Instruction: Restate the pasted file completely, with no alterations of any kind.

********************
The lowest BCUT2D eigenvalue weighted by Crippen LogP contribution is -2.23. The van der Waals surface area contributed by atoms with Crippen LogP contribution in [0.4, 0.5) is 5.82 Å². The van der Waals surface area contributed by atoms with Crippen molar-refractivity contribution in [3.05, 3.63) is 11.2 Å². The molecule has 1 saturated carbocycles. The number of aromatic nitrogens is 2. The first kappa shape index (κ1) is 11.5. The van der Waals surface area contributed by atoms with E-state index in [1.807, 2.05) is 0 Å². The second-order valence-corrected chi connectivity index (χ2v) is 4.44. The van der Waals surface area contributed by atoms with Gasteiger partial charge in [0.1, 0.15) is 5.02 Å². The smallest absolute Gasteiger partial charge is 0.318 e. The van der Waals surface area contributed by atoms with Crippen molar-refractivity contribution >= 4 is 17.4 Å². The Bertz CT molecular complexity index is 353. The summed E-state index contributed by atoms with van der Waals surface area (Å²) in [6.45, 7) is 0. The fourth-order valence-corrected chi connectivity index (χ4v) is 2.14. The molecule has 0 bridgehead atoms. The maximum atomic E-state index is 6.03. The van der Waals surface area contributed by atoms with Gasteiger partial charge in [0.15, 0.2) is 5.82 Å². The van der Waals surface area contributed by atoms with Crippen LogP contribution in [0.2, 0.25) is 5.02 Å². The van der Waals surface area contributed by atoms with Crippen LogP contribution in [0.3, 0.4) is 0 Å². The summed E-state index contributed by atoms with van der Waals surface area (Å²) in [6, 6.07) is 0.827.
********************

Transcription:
The lowest BCUT2D eigenvalue weighted by Crippen LogP contribution is -2.23. The van der Waals surface area contributed by atoms with Crippen LogP contribution in [0.4, 0.5) is 5.82 Å². The van der Waals surface area contributed by atoms with Crippen molar-refractivity contribution in [3.05, 3.63) is 11.2 Å². The molecule has 1 saturated carbocycles. The number of aromatic nitrogens is 2. The first kappa shape index (κ1) is 11.5. The van der Waals surface area contributed by atoms with E-state index in [1.807, 2.05) is 0 Å². The second-order valence-corrected chi connectivity index (χ2v) is 4.44. The van der Waals surface area contributed by atoms with Gasteiger partial charge in [0.1, 0.15) is 5.02 Å². The smallest absolute Gasteiger partial charge is 0.318 e. The van der Waals surface area contributed by atoms with Crippen molar-refractivity contribution >= 4 is 17.4 Å². The Bertz CT molecular complexity index is 353. The summed E-state index contributed by atoms with van der Waals surface area (Å²) in [6.45, 7) is 0. The fourth-order valence-corrected chi connectivity index (χ4v) is 2.14. The molecule has 0 bridgehead atoms. The maximum atomic E-state index is 6.03. The van der Waals surface area contributed by atoms with Gasteiger partial charge in [0.15, 0.2) is 5.82 Å². The van der Waals surface area contributed by atoms with Crippen LogP contribution in [0.2, 0.25) is 5.02 Å². The van der Waals surface area contributed by atoms with Crippen LogP contribution in [0.3, 0.4) is 0 Å². The summed E-state index contributed by atoms with van der Waals surface area (Å²) in [6, 6.07) is 0.827.